Letter #7: Your Ever Faithful Sweetheart

I'm continuing my series of scanning, transcribing, and annotating my grandfather's love letters to my grandmother leading up to their marriage in June 1940. The letters are chronologically organized and preserved, using the methods I discuss in detail in my book, Creating Family Archives: How to Preserve Your Papers and Photographs

The seventh letter in this series raises many questions. Why is Otto's paycheck so secretive? Why is it coming from New York? Who was Charles (Grandpa's brother) visiting on Butter Street? What are the other things Grandpa will do once he gets home? Most importantly, will Ray and Otto come home for the weekend or not?! 

I can't imagine what it would be like to work in one place and have your family in another, even if it's about two hours away like Scranton, Pennsylvania and Paterson, New Jersey is. It must get tiresome to come home every weekend, when you just want to relax from a week of work. 

Here's a picture I found of my grandfather, my grandmother's step-brother, and an unknown friend. The friend doesn't look familiar, but I have to look more in my photo archives to see if there are other pictures of him. To me, he looks very Lithuanian so I wonder if it's a relative from my grandmother's side of the family. It's definitely not Otto, who is pictured in this post. Who is this man?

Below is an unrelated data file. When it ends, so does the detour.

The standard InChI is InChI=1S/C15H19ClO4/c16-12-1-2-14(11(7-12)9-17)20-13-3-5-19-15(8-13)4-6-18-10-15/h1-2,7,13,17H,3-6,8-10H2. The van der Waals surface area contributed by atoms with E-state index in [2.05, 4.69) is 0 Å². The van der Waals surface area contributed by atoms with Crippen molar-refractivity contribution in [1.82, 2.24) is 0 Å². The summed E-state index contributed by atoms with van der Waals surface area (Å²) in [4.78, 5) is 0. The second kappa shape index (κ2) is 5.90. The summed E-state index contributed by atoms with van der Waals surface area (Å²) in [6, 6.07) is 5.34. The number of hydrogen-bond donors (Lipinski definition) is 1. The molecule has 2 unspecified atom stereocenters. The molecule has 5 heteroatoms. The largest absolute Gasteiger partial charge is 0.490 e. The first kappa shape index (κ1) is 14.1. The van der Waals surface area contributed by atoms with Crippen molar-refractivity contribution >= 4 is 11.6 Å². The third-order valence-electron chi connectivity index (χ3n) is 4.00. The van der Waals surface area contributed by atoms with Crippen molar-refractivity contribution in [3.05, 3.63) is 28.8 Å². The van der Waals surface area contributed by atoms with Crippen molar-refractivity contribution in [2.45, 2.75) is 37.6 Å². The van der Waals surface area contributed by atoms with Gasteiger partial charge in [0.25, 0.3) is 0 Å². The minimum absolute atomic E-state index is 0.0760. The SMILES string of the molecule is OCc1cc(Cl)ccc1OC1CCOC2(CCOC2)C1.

Ray, Joe, and unknown friend from (I'm assuming) the late 1930s 

Ray, Joe, and unknown friend from (I'm assuming) the late 1930s 



January 31, 1940

Dearest One:

I received both your and Joe's letter last night but did not answer them immediately as [I] wanted to have something definite to write about Saturday. If the weather is alright and Otto gets his pay check from New York in time, we will definitely come home this week-end. However there is a chance that we may come home regardless of what happens. Please don't mention anything about Otto's pay check coming from New York as it is not supposed to be public. I sincerely do hope we do go home this week-end as I want so much to be near you and hold you in my arms. 

I'm sorry to hear your mother and Joe are not feeling well. I hope they get well soon again. It was nice of you to tell me how my folks are. I received a small letter from my father today telling me how everything was coming along at home. 

I don't know who my brother may have been visiting on Butter Street. 

I'll be glad to help you to decide about a new winter coat. There is a benefit fund here at the shop which I must talk over with you on Saturday. There are a few other things I would like to take care of when I come home. 

Things are alright in general at the office and I am getting a little of the new work I am looking forward to. Otto and I expect another young man from Paterson to start here next week, perhaps it will be more definite by Saturday.

In closing I remain your ever faithful sweetheart. 


P.S. I will not know definitely whether or not I am coming home until late Friday night or early Saturday. 

Give my regards to Joe. 



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